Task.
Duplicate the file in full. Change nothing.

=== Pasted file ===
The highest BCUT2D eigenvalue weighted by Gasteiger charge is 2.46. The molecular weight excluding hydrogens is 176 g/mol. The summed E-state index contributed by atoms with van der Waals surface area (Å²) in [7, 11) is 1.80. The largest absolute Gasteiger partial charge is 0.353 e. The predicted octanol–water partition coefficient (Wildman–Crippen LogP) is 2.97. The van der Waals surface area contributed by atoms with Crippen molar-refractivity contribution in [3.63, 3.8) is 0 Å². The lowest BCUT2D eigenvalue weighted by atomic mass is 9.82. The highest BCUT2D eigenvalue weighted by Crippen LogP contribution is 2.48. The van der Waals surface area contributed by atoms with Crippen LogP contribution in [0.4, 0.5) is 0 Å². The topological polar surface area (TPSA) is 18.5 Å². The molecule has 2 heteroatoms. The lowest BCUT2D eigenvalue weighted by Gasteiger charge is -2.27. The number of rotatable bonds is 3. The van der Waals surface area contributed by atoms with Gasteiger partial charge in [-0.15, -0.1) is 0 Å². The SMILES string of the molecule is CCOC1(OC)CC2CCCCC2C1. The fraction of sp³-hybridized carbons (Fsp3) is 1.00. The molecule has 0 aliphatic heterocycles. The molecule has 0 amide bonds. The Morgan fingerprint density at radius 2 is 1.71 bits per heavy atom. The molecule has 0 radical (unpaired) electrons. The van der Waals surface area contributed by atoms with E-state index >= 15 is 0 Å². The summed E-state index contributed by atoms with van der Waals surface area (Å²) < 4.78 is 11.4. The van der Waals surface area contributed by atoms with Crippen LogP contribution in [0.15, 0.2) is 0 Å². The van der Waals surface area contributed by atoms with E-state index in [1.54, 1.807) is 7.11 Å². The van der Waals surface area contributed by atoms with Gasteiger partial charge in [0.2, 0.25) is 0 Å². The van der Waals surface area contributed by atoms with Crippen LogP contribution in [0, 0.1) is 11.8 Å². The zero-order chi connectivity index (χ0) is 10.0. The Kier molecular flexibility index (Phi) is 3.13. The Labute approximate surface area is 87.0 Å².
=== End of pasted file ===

The highest BCUT2D eigenvalue weighted by Gasteiger charge is 2.46. The molecular weight excluding hydrogens is 176 g/mol. The summed E-state index contributed by atoms with van der Waals surface area (Å²) in [7, 11) is 1.80. The largest absolute Gasteiger partial charge is 0.353 e. The predicted octanol–water partition coefficient (Wildman–Crippen LogP) is 2.97. The van der Waals surface area contributed by atoms with Crippen molar-refractivity contribution in [3.63, 3.8) is 0 Å². The lowest BCUT2D eigenvalue weighted by atomic mass is 9.82. The highest BCUT2D eigenvalue weighted by Crippen LogP contribution is 2.48. The van der Waals surface area contributed by atoms with Crippen LogP contribution in [0.4, 0.5) is 0 Å². The topological polar surface area (TPSA) is 18.5 Å². The molecule has 2 heteroatoms. The lowest BCUT2D eigenvalue weighted by Gasteiger charge is -2.27. The number of rotatable bonds is 3. The van der Waals surface area contributed by atoms with Gasteiger partial charge in [-0.15, -0.1) is 0 Å². The SMILES string of the molecule is CCOC1(OC)CC2CCCCC2C1. The fraction of sp³-hybridized carbons (Fsp3) is 1.00. The molecule has 0 aliphatic heterocycles. The molecule has 0 amide bonds. The Morgan fingerprint density at radius 2 is 1.71 bits per heavy atom. The molecule has 0 radical (unpaired) electrons. The van der Waals surface area contributed by atoms with E-state index >= 15 is 0 Å². The summed E-state index contributed by atoms with van der Waals surface area (Å²) < 4.78 is 11.4. The van der Waals surface area contributed by atoms with Crippen LogP contribution in [0.15, 0.2) is 0 Å². The van der Waals surface area contributed by atoms with E-state index in [1.54, 1.807) is 7.11 Å². The van der Waals surface area contributed by atoms with Gasteiger partial charge in [0.2, 0.25) is 0 Å². The van der Waals surface area contributed by atoms with Crippen LogP contribution in [0, 0.1) is 11.8 Å². The zero-order chi connectivity index (χ0) is 10.0. The Kier molecular flexibility index (Phi) is 3.13. The Labute approximate surface area is 87.0 Å².